Nationally there are 300,000 pregnancies yearly. Efforts to reduce risks in pregnancy have
yielded great benefits, however we have now tipped the balance between managing risk and
causing harm, with only 30% of pregnancies having a spontaneous birth. Intervention rates,
harms and costs are rising dramatically year on year and action is vital.
The Pregnancy Group is currently working to bring the voices, priorities, guidance and
shared decision making with women as consumers of healthcare, to the forefront. This will
underpin a National Maternity Learning Health System. This evidence-based approach
unlocks the power of research evidence, health data through cutting edge, secure IT and data
technology, and best practice implementation approaches to rapidly transform care, in areas
that matter to women.
Our activities will be guided by women’s priorities. Leslie Arnott, a long-term maternity
consumer advisor has stated

“The current models of care are predominately non-evidence based, and designed to cater for the system and are not woman-centred”.

Our work is already unpinning the advocacy work of consumer groups, being used to
codesign state and national maternity policy. We will continue to place women’s priorities at
the centre of our Learning Health System work.

Implementation & Impact
With our partners reaching across 86% of Australian maternity care nationally, will deliver a
national Maternity Learning Health System, leveraging world leading innovation in health
data innovation, implementation research and translation, delivering priorities of women,
evidence, and healthcare improvement. This is in alignment with the National Women’s
Health Strategy 2020 – 2030, conducted with support of women’s consumer groups, and with
national partnership with Women’s Healthcare Australasia.

Current Projects: 
- Optimising use of Caesarean section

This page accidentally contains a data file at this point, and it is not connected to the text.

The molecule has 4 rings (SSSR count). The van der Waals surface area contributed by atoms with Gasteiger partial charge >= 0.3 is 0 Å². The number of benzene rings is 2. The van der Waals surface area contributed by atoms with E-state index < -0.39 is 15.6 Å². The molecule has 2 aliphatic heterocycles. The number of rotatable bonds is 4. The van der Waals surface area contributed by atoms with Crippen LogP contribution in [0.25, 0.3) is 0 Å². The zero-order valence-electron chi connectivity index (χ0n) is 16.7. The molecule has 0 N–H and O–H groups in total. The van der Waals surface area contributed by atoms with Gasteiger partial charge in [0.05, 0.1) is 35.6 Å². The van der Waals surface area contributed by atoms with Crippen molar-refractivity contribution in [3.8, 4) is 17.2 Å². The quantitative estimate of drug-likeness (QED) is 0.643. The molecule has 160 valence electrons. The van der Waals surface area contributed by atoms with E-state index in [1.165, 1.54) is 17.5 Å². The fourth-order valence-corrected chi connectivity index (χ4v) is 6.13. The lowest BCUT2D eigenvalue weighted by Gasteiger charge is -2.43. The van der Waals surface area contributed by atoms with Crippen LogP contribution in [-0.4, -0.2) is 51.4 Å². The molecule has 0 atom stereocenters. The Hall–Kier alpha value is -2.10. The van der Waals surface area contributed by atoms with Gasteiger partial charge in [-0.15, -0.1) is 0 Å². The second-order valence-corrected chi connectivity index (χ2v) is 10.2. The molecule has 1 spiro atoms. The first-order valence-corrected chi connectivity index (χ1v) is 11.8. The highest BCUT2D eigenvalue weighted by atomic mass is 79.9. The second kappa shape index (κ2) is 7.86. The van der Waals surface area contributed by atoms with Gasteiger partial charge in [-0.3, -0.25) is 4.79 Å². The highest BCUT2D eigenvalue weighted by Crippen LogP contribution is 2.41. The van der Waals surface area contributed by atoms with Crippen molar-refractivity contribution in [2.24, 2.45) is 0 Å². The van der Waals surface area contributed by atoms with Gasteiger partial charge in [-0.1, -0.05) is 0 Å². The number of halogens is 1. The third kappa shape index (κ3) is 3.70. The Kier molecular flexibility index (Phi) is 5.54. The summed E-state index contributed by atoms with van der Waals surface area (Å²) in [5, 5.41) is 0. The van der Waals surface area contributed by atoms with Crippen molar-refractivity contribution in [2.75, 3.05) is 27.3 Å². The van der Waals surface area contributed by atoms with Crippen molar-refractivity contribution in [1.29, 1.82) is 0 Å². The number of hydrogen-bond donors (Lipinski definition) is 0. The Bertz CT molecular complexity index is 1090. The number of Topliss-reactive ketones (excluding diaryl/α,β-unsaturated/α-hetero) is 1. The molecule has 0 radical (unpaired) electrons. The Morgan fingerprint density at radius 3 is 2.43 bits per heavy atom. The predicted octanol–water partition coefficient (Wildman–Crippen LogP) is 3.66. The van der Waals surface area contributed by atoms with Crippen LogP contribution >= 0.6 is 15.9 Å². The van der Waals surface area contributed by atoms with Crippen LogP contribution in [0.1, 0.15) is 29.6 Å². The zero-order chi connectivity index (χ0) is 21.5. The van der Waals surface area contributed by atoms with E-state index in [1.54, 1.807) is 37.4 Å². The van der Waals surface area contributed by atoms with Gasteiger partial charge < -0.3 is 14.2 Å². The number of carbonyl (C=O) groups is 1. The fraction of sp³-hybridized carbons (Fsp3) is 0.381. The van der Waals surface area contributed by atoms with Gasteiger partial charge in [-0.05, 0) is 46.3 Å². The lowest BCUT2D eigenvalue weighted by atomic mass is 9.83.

Caesarean section is one of the most common surgeries in Australia with rates
increasing from 17% in the early 2000s to above OECD-average at 36%, with rates
continuing to rise. Related harm is now evident and reducing caesarean section to
align with the World Health Organisation, would save $940 million in the public
system annually.

- Improving lifetime trajectories of children
Mode and timing of birth have lifelong
impacts on children. Preterm and early term birth, and caesarean section birth have
risk of neurodevelopmental delays, autism, ADHD, and a suite of other chronic health
conditions. By optimising timing of birth and use of caesarean section, we will
improve the lifetime trajectories of Australian children with substantive cost savings.

- Reducing costs of maternity care
Public maternity care costs rose by 48%, from $2.6 billion to $4.4 billion in six years between 2012 and 2018. Some of these costs are driven by preterm birth and caesarean use, and others by low efficiency. It is
estimated overall that 30% of care is unnecessary or of little value, and 10% can cause
harm. Through our Learning Health System model, delivery of high value across
quality, preferences and cost, is embedded into maternal health care delivery at policy
and service levels.